As with most endeavors, there are always nontraditional ways of achieving a certain goal. And, certainly, the publishing climate is changing. You will most likely have heard stories of self-published authors who land a book deal after hand-selling their novel one book at a time. You also may have heard stories of writers who land a big publisher through their blog.
But the reason you’ve heard those stories is they are exceptions, not the norm. A far greater number of authors get book contracts the traditional way—by gaining agency representation before seeking a publisher. There are dozens of agent-editor deals on www.PublishersMarketplace.com every day.
More resources to check out if you’re submitting a book: How to Write a Query Letter and How to Submit Your Nonfiction Book. In the end it’s up to you to decide if you want to seek literary agent representation. But here at Writer’s Relief, it’s the method we most strongly recommend.
QUESTION: What do you think? Should writers first query agents, then move to plan B?
Great article, as always! This shows why it’s important to consider getting an agent first–before trying to find a publisher.
Can you find a literary agent for my non-fiction book
We can certainly help! Please find a full overview of our services here: https://writersrelief.com/help-for-writers-submitting-for-publication/
I’m still in the process of writing my first book but already have an agent in mind thanks to a Writer’s Relief Newsflash. Thanks for all your help and advice.
Your advice is great–as usual. It’s just such a hard way to go with seeking representation. Most folks I work with, as their copyeditor, just don’t want to wait through all those rejections. As a result, most of my clients have self-published.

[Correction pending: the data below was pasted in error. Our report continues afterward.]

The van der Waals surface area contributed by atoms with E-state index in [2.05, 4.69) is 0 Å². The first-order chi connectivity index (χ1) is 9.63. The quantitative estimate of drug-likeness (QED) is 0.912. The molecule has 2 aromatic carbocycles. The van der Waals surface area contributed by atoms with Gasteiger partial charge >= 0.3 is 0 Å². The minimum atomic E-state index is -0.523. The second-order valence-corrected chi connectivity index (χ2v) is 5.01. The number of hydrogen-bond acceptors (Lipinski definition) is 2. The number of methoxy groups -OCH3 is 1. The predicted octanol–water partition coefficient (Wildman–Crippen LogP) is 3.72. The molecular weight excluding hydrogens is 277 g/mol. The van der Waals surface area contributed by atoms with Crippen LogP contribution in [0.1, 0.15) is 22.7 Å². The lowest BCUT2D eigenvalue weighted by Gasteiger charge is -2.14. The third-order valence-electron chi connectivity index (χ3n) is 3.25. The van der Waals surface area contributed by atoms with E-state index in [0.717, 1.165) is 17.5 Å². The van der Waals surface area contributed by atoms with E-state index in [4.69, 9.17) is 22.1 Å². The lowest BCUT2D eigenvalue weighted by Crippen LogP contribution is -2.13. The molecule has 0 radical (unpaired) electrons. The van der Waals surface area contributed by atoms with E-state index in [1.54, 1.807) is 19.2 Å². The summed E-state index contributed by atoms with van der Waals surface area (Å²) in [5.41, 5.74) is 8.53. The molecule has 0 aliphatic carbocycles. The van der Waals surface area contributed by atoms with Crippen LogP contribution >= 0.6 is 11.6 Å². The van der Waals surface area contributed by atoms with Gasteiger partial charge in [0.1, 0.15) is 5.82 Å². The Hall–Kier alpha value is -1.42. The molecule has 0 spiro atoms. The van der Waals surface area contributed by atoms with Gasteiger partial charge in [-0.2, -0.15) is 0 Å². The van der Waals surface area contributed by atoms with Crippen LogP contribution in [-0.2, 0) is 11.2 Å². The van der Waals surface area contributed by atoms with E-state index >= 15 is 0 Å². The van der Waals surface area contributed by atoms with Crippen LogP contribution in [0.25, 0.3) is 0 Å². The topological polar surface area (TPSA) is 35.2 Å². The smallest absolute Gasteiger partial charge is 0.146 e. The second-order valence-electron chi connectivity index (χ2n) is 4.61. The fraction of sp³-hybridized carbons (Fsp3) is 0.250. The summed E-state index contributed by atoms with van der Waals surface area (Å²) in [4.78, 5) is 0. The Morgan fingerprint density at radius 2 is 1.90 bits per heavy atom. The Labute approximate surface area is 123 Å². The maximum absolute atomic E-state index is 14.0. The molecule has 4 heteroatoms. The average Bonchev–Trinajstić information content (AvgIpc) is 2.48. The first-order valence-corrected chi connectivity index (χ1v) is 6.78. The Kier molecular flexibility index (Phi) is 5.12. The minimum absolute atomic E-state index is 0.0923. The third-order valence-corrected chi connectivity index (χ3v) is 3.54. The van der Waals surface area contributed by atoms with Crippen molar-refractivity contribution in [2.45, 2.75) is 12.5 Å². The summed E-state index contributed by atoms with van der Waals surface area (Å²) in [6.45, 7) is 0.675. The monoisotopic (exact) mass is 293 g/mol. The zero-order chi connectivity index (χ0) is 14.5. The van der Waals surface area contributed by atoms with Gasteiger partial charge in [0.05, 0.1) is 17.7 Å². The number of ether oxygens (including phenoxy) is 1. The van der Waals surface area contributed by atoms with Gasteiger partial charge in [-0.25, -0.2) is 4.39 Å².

That makes a lot of sense. I wouldn’t try to win a court case without a lawyer (unless I plan to spend every waking moment for a year eating, breathing, drinking law so that I’ll be taken somewhat seriously). So yeah, you CAN go to a publisher without an agent, but unless you’re going to study up on everything an agent knows about the industry, contracts, negotiations, etc., it’s just a lot safer and easier to go through an agent.
Good Heavens. How many times do we have to hear the same ole same ole. Let’s face it. It’s all about who you know (or get to know). That’s why MFA Programs exist. That’s why self-publishing exists. And that’s why there isn’t too much really interesting stuff to read. Everybody’s doing the same thing as everybody else: trying to hustle their way up the creativity ladder (as if there is such a thing). Hope Karen Snowdy has finished her book by now.
An agent is great if you do not mind waiting two or three years to see your book in print. First spend about a year querying agents. Then another year while your agent shops your book. Then another year before the publishing house gets your book to market. And then, at your expense, travels to publicize your book around the country.
But I must add that as an older person starting to write fiction in her seventies it is hard to interest an agent and one doesn’t want to hang around!
I went direct to a small independent publisher, got my contract checked with the Society Of Authors (UK)’ and am very happy. My first novel comes out this year, my second is written, and a third is in progress. My first novel is called Timed Out, incidentally.